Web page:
JVM wram up
Keeping this in mind, for low-latency applications, we need to cache all classes beforehand – so that they’re available instantly when accessed at runtime.
This process of tuning the JVM is known as warming up.
Escape analysis is a technique by which the Java Hotspot Server Compiler can analyze the scope of a new object’s uses and decide whether to allocate it on the Java heap.
Based on escape analysis, an object’s escape state might be one of the following:
- GlobalEscape – An object escapes the method and thread. For example, an object stored in a static field, or, stored in a field of an escaped object, or, returned as the result of the current method.
- ArgEscape – An object passed as an argument or referenced by an argument but does not globally escape during a call. This state is determined by analyzing the bytecode of called method.
- NoEscape – A scalar replaceable object, meaning its allocation could be removed from generated code.
After escape analysis, the server compiler eliminates scalar replaceable object allocations and associated locks from generated code. The server compiler also eliminates locks for all non-globally escaping objects. It does not replace a heap allocation with a stack allocation for non-globally escaping objects.
The JIT aggressively inlines methods, removing the overhead of method calls. Methods that can be inlined include static, private or final methods but also public methods if it can be determined that they are not overridden. Because of this, subsequent class loading can invalidate the previously generated code. Because inlining every method everywhere would take time and would generate an unreasonably big binary, the JIT compiler inlines the hot methods first until it reaches a threshold. To determine which methods are hot, the JVM keeps counters to see how many times a method is called and how many loop iterations it has executed. This means that inlining happens only after a steady state has been reached, so you need to repeat the operations a certain number of times before there is enough profiling information available for the JIT compiler to do its job.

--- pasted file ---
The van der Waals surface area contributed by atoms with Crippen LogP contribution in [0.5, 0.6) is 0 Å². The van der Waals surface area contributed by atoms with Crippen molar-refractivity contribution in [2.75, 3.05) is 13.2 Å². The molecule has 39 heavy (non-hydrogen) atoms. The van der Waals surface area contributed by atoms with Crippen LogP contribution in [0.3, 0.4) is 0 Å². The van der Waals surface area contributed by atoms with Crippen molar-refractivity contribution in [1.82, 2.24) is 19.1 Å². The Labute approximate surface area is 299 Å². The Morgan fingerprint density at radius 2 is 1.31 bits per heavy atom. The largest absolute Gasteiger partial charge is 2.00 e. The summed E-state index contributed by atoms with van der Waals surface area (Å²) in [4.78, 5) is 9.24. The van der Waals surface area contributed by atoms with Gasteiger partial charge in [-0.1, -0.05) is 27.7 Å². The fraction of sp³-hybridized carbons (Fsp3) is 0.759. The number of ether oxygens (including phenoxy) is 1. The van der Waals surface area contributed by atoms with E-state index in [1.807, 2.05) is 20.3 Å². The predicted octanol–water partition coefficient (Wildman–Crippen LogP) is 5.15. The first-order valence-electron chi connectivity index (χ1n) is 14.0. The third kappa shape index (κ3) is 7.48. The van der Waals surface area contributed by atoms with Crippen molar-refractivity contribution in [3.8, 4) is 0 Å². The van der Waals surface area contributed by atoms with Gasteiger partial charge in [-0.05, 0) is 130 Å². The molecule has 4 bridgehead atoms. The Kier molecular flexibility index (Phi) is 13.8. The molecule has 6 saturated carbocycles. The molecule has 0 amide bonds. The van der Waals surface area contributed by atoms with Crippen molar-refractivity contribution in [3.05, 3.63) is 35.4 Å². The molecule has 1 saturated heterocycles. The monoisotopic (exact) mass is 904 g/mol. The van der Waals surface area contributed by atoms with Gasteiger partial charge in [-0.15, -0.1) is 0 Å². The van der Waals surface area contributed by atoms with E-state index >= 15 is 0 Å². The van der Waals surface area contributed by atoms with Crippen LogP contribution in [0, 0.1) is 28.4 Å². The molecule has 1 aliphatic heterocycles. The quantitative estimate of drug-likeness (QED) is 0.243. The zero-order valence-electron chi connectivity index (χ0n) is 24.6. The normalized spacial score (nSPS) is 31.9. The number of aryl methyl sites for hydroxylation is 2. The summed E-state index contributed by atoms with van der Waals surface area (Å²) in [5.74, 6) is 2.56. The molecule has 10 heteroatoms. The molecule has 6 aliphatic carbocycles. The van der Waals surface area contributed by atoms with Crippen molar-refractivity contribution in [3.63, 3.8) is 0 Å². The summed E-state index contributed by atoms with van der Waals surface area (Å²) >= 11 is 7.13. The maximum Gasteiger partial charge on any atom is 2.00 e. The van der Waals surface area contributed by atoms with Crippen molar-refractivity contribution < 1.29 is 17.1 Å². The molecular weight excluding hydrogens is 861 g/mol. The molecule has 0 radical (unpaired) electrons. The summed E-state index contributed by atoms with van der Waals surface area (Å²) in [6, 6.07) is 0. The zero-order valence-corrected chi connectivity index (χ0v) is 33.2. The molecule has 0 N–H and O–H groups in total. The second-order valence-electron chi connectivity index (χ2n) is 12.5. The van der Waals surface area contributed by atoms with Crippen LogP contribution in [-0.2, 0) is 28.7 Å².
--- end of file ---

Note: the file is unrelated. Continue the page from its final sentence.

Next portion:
Rather than trying to guess what the JIT is doing, you can take a peek at what’s happening by turning on java command line flags: -XX:+PrintCompilation -XX:+UnlockDiagnosticVMOptions -XX:+PrintInlining
Here is what they do:
-XX:+PrintCompilation: logs when JIT compilation happens -XX:+UnlockDiagnosticVMOptions: enables other flags like -XX:+PrintInlining
GlobalEscape and ArgEscape objects must be allocated on the heap, but for ArgEscape objects it is possible to remove some locking and memory synchronization overhead because these objects are only visible from the calling thread.
The NoEscape objects may be allocated freely, for example on the stack instead of on the heap. In fact, under some circumstances, it is not even necessary to construct an object at all, but instead only the object’s scalar values, such as an int for the object Integer. Synchronization may be removed too, because we know that only this thread will use the objects. For example, if we were to use the somewhat ancient StringBuffer (which as opposed to StringBuilder has synchronized methods), then these synchronizations could safely be removed.
EA is currently only available under the C2 HotSpot Compiler so we have to make sure that we run in -server mode.
Why It Matters
In theory, NoEscape objects objects can be allocated on the stack or even in CPU registers using EA, giving very fast execution.
When we allocate objects on the heap, we start to drain our CPU caches because objects are placed on different addresses on the heap possibly far away from each other. This way we will quickly deplete our L1 CPU cache and performance will decrease. With EA and stack allocation on the other hand, we are using memory that (most likely) is already in the L1 cache anyhow. So, EA and stack allocation will improve our localization of data. This is good from a performance standpoint.
Obviously, the garbage collects needs to run much less frequently when we are using EA with stack allocation. This is perhaps the biggest performance advantage. Recall that each time the JVM runs a complete heap scan, we take performance out of our CPUs and the CPU caches will quickly deplete. Not to mention if we have virtual memory paged out on our server, whereby GC is devastating for performance.
The most important advantage of EA is not performance though. EA allows us to use local abstractions like Lambdas, Functions, Streams, Iterators etc. without any significant performance penalty so that we can write better and more readable code. Code that describes what we are doing rather than how it is done.